In the last twelve years, Hollywood has gotten plenty of mileage out of Owen and Luke Wilson, two talented Texan brothers. And fans of the auteur theory have been geeking out just as long for Wes Anderson, who has thrice co-written scripts with Owen. But the film that started it all, Bottle Rocket, remains a cult film. It's the sort of film that sends a select few (including super-fan Martin Scorsese) into paroxysms of acclaim while driving many more batty with its eccentric humor and a mischevious story that simply refuses to behave. And so it will remain: though flawed, Bottle Rocket is full of buried treasures and holds up to repeated viewings, as any cult film should.
Expanded from the Sundance-selected short film of the same name, Bottle Rocket comes directly from the minds of co-writers Anderson and Owen Wilson (back in the day, when he was "Owen C. Wilson"). The debut feature established many elements of Anderson's idiosyncratic (some would say "precious") style, notably his patient pacing and distinctive use of the frame: establishing symmetrical, right angle compositions and then undermining the symmetry. In addition to the essential Wilsons (including a third brother, Andrew, as a character dubbed "Future Man"), Bottle Rocket for the first time pairs Anderson with the inimitable Kumar Pallana (who shares with Owen Wilson a deadpan rapport made in heaven). There's also a soundtrack by Mark Mothersbaugh and memorable use of source music, like the Rolling Stones' "2000 Man."
Owen Wilson grabs the bull by the horns as an indelible screen loser named Dignan. With the enthusiasm of a grade-schooler, Dignan starts a criminal gang by insistently prodding his only two friends: Anthony (Luke Wilson) and the ironically named Bob Mapplethorpe (Robert Musgrave). Dignan's not-so-nefarious criminal mind conjures up crimes about as brilliant as Ralph Kramden's get-rich-quick schemes, beginning with the klutzy armed robbery of a bookstore. Heading out "on the lam," the team winds up hiding out at a motel only Anderson could love: two long, symmetrical rows stacked one on the other and dotted with bright-red doors.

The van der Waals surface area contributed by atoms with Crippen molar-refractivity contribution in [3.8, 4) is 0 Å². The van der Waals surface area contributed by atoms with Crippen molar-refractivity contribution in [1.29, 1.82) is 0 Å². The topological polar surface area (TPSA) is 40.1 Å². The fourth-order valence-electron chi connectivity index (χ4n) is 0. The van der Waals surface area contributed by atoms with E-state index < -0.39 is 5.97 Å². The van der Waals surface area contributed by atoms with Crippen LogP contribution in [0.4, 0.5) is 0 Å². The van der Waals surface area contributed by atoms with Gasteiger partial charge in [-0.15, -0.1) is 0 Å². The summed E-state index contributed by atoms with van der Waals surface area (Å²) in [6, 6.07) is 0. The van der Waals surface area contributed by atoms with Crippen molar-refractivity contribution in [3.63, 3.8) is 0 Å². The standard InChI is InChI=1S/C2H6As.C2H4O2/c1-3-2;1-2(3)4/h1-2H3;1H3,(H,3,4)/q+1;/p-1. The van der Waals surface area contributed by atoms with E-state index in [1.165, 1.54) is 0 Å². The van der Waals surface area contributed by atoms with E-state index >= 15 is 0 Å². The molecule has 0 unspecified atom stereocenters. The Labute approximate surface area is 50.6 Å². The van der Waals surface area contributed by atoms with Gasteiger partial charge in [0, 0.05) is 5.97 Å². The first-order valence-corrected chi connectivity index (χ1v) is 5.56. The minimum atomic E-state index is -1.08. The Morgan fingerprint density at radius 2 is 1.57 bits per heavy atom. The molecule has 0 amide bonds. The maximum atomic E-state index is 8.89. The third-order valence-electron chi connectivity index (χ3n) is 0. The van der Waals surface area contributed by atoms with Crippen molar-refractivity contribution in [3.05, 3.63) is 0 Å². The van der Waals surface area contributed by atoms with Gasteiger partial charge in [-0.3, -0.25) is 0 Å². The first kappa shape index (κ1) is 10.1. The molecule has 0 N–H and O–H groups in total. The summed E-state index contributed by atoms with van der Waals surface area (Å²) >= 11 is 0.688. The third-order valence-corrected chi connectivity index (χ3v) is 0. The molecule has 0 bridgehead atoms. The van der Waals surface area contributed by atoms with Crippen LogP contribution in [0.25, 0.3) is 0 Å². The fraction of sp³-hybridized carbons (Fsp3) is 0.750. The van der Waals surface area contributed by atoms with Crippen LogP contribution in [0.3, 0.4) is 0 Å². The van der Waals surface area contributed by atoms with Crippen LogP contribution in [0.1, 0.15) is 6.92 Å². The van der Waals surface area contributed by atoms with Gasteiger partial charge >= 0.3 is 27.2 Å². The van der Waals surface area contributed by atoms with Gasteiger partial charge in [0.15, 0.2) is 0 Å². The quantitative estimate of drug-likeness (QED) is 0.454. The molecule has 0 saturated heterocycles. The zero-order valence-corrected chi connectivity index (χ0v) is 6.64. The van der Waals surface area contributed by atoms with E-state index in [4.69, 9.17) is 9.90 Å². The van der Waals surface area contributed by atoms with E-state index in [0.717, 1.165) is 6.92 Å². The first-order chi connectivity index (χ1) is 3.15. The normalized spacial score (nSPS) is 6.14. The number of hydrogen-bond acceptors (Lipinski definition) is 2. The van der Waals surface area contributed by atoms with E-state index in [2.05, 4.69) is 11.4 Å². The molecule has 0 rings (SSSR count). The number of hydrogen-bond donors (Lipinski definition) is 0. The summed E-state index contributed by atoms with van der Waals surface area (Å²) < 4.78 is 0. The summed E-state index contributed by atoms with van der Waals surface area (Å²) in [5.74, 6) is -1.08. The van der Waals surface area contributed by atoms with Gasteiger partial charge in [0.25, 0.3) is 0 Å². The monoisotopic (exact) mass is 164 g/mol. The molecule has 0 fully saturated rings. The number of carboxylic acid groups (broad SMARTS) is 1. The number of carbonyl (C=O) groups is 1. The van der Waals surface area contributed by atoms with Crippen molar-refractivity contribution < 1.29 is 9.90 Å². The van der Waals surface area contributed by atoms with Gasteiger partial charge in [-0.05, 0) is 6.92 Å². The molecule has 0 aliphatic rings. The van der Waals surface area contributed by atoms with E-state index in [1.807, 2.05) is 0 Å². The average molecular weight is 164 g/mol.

It is here that the film meanders, turning laziness into an offbeat narrative virtue. It seems entirely likely that not a soul is looking for these "outlaws," though dreamer Dignan behaves as if he's Charles Starkweather, or some other "wanted" man against the world. Dignan's tragedy is the inward suspicion that he's not wanted, a feeling exacerbated when best friend Anthony's attentions turn exclusively to the motel's pretty, Spanish-speaking maid Inez (Lumi Cavazos). Their comical courtship, played in perfect poker face, barely succeeds on its own as a subplot: the writers prove too willing to turn it on a dime. Still, the threat of romance to disrupt the film's central bromance proves just the thing to keep narrative tension stirring between criminal enterprises.
After much talk about a supposed criminal mastermind named Mr. Henry, the boys finally set off in search of him. he turns out to be James Caan in a topknot, effortlessly intimidating in a manner that suggests he's very much playing himself (the topknot is a signifier of Henry/Caan's devotion to karate). At this point, the film once more picks up steam as it builds to the most ridiculous heist in the history of cinema, a deliriously disastrous raid on a cold-storage facility. Needless to say, little goes according to Dignan's naively hubristic "75-Year Plan," though it seems likely the Wilsons and Anderson are well on their way to achieving it and then some.
One of the Criterion Collection's first Blu-ray debuts (released concurrently on DVD), Bottle Rocket becomes the fourth Wes Anderson film to get the deluxe Criterion treatment. Spine #450 comes to Blu-ray with nifty menus, as well as a "Timeline" listing chapters of the film and touchstones in the commentary. The hi-def image quality is second-to-none and on Blu-ray handily bests any other home-video presentation of the film. As supervised and approved by director Anderson and DP Robert Yeoman, the beautifully film-like image is rock-solid, vital in color and detail, and free of any blemishes or digital artifacts (as usual, Criterion also includes color bars for your convenience in ensuring your set is properly calibrated). Just as the MTI Digital Restoration System and Pixel Farm's PFClean dust off the image, audio restoration tools reduce unwanted noise on the DTS-HD Master Audio 5.1 soundtrack (not stereo, as listed on the packaging), which does full justice to the snappy dialogue, rich music selections and ambient effects.